Lyme Disease x Gut Health
Lyme Disease is caused by the corkscrew-shaped bacterium Borrelia burgdorferi. The bacterium is introduced to a human host through the bite of an infected tick, most often deer ticks. These little critters are common in the Northeast and Midwest. However, Lyme Disease can be found throughout the US.
The disease itself is often called the great imitator because many of the symptoms present similarly to other diseases like chronic fatigue or fibromyalgia. The bacteria mount a systemic attack with a wide variety of individual responses. Often the infecting bite is caused by an adolescent tick, also called a nymph. These little guys are tiny so the human host may not even be aware a bite even happened.
The Most Common Signs and Symptoms
Early (3 – 30 days post-bite)
- Bullseye rash – A rash with a red center surrounded by a circle of clear skin, enclosed in a red circle; often warm to the touch but rarely itchy
- Fever, chills, headache, fatigue, muscle and joint aches, swollen lymph nodes may be present instead of a rash
Delayed (days to months after bite)
- Severe headaches and neck stiffness caused by inflammation in the brain and spinal cord
- Facial palsy – drooping on one or both sides of the face
- Severe joint pain and swelling, often in the knees or other large joints
- Pain in tendons, muscles, joints, and bones that comes and goes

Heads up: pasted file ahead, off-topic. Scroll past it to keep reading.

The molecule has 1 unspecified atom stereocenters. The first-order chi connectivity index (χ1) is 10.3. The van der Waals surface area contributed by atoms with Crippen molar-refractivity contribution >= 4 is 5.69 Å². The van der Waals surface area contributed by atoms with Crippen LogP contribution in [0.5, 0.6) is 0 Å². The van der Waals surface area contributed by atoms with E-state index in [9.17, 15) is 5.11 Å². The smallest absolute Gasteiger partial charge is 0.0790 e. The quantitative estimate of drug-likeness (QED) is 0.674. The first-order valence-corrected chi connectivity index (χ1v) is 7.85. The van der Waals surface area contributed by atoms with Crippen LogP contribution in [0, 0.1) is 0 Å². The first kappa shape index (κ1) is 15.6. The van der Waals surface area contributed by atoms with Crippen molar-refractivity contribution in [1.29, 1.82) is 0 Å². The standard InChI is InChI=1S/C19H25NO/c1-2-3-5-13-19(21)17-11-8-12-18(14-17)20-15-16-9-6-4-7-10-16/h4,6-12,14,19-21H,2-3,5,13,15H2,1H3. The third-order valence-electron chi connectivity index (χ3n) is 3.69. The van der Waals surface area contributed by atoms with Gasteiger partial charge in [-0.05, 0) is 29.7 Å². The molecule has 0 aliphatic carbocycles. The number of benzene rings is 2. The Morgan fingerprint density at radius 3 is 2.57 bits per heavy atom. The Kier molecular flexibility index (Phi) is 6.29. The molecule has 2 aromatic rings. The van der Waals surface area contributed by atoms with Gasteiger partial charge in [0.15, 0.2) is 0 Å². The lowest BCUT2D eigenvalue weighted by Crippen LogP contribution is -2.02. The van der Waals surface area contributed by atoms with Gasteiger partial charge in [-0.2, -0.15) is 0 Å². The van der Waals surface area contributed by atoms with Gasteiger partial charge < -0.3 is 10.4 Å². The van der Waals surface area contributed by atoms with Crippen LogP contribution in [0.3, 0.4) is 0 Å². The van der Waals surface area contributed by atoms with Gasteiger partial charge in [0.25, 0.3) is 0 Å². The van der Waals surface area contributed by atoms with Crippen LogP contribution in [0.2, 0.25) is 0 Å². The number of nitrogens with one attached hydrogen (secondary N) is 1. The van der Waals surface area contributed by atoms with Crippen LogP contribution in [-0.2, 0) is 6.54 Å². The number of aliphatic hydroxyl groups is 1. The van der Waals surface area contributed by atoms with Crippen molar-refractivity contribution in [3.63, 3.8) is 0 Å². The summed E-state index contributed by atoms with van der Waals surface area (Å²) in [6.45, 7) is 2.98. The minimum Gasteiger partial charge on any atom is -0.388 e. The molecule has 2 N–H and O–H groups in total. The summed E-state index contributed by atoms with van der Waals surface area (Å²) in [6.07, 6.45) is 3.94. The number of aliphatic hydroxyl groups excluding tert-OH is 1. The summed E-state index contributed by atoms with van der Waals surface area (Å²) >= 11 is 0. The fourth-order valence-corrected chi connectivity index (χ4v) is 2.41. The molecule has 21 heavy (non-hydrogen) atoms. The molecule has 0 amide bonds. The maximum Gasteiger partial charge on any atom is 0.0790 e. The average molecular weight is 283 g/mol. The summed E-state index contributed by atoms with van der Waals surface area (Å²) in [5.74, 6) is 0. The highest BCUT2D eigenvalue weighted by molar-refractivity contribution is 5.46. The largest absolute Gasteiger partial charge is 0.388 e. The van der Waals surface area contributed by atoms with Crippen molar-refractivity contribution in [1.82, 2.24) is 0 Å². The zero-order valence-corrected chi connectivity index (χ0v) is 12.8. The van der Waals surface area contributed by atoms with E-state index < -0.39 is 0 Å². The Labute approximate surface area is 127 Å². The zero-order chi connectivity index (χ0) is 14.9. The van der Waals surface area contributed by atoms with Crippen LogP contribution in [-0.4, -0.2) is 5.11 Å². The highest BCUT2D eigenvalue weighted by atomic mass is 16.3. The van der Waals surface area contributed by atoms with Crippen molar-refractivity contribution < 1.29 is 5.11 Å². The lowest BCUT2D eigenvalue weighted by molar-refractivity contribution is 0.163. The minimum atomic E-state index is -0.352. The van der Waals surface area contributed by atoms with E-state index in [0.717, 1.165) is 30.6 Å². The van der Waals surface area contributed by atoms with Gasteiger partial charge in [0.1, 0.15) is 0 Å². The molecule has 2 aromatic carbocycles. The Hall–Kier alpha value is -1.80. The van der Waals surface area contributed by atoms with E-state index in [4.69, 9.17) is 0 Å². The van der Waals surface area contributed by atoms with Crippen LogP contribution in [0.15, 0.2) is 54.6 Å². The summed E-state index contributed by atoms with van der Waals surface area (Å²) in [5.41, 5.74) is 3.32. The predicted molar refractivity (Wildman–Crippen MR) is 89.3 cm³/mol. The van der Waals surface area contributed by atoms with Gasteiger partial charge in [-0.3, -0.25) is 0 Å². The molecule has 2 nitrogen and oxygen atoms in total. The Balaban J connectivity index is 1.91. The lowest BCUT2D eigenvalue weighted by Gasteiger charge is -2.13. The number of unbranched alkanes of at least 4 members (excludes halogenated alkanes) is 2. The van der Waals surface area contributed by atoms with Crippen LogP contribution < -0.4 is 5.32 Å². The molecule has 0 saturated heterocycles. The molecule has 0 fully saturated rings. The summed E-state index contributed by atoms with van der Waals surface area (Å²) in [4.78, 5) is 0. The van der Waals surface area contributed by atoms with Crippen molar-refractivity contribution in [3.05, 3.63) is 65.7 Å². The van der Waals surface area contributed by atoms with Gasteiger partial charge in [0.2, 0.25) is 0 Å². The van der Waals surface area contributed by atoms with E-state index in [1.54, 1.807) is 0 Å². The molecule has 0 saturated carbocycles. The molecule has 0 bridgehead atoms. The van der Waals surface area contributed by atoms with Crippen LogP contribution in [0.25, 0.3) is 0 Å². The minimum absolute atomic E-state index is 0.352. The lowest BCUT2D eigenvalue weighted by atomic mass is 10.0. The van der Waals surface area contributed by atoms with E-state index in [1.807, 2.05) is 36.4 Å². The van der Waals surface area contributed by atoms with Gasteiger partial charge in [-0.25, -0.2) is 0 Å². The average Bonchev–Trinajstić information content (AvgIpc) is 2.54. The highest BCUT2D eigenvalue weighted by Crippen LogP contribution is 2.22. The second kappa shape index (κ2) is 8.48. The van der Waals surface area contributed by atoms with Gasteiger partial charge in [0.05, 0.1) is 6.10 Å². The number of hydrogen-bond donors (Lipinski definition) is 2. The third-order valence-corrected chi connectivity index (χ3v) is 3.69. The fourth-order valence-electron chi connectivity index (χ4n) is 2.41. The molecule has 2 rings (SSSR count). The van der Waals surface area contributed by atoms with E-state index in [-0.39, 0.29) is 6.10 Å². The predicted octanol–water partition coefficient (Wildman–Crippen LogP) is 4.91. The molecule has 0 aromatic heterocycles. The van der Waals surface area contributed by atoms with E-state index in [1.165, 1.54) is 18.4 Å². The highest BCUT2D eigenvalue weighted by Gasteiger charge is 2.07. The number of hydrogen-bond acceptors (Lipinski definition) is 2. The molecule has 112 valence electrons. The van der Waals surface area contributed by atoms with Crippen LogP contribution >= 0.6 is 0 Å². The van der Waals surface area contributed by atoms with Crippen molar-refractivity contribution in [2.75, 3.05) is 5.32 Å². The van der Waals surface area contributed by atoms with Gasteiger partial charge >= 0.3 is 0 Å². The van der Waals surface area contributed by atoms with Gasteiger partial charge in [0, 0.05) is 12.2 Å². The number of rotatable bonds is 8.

- Irregular heartbeat – often feels like a flutter
- Nerve pain
- Shooting pains, numbness, or tingling in hands or feet
- Severe abdominal pain, changes in GI motility
So, what is Lyme Disease and what does it have to do with gut health?
As previously mentioned, the pathogenic bacteria Borrelia burgdorferi are spiral-shaped. In microbiology, a spiral-shaped bacterium is called a spirochete. These spirochete bacteria are very effective at survival because they can bury and hide themselves in intra and extracellular tissues, shielding them from the body’s first general attack. Cue the general tiredness, fever, and achiness. After they survive the first round of attack, the body sends a second overreacting phase that leaves chronic inflammation.
Chronic inflammation following infection is not well understood. Because inflammation and the immune system work so closely together, it makes sense to take a look at the condition of the gut. If the human host was not treated with antibiotics or was treated late, the Borrelia burgdorferi may not have been killed off. If not treated early, the host may still suffer from chronic inflammation.
Getting the gut right may play a role in helping the body overcome
Although the manifestations of Lyme Disease on the heart, brain, and joints are well studied, some research points to damage to the gut as well. Some researchers even suggest a ‘Bell’s Palsy of the gut.” Meaning a temporary paralysis of the gut. One of the biggest challenges of Lyme Disease is how differently the disease manifests in each individual. Is this due to the length of time the tick is attached to the body? Is it dependent on the general/immune/gut health of the individual prior to infection? Could there be a genetic connection?
The connection between gut health and disease is still in the early stages of understanding. As technology and our understanding of the entire gut microbiome progresses, perhaps we will better understand the disease process of Lyme Disease.
The content in this post is not intended to be a substitute for professional medical advice, diagnosis, or treatment. Always seek the advice of your physician or other qualified health providers with any questions you may have regarding a medical condition.
Schefte, D. F., & Nordentoft, T. (2015). Intestinal Pseudoobstruction Caused by Chronic Lyme Neuroborreliosis. A Case Report. Journal of neurogastroenterology and motility, 21(3), 440–442. https://doi.org/10.5056/jnm14118
Written by Lorilyn VanDyke, Entegro Health